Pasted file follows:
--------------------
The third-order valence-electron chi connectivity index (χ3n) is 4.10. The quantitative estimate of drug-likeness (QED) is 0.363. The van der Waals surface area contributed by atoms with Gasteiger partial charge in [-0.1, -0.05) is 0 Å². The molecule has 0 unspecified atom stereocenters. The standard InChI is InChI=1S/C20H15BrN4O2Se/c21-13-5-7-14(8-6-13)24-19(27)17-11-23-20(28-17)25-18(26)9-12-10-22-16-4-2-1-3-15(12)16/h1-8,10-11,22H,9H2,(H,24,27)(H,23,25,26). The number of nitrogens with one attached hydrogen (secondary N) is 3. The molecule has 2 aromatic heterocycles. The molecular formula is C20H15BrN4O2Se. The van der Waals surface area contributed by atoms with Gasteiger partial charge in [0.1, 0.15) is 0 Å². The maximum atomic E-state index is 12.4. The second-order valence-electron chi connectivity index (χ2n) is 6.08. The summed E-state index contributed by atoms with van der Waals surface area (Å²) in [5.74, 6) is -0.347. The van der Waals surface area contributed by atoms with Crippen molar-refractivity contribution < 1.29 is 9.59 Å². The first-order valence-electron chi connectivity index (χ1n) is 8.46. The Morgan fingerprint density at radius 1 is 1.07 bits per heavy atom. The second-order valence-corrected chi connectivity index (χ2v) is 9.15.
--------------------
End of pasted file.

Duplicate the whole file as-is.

The third-order valence-electron chi connectivity index (χ3n) is 4.10. The quantitative estimate of drug-likeness (QED) is 0.363. The van der Waals surface area contributed by atoms with Gasteiger partial charge in [-0.1, -0.05) is 0 Å². The molecule has 0 unspecified atom stereocenters. The standard InChI is InChI=1S/C20H15BrN4O2Se/c21-13-5-7-14(8-6-13)24-19(27)17-11-23-20(28-17)25-18(26)9-12-10-22-16-4-2-1-3-15(12)16/h1-8,10-11,22H,9H2,(H,24,27)(H,23,25,26). The number of nitrogens with one attached hydrogen (secondary N) is 3. The molecule has 2 aromatic heterocycles. The molecular formula is C20H15BrN4O2Se. The van der Waals surface area contributed by atoms with Gasteiger partial charge in [0.1, 0.15) is 0 Å². The maximum atomic E-state index is 12.4. The second-order valence-electron chi connectivity index (χ2n) is 6.08. The summed E-state index contributed by atoms with van der Waals surface area (Å²) in [5.74, 6) is -0.347. The van der Waals surface area contributed by atoms with Crippen molar-refractivity contribution < 1.29 is 9.59 Å². The first-order valence-electron chi connectivity index (χ1n) is 8.46. The Morgan fingerprint density at radius 1 is 1.07 bits per heavy atom. The second-order valence-corrected chi connectivity index (χ2v) is 9.15.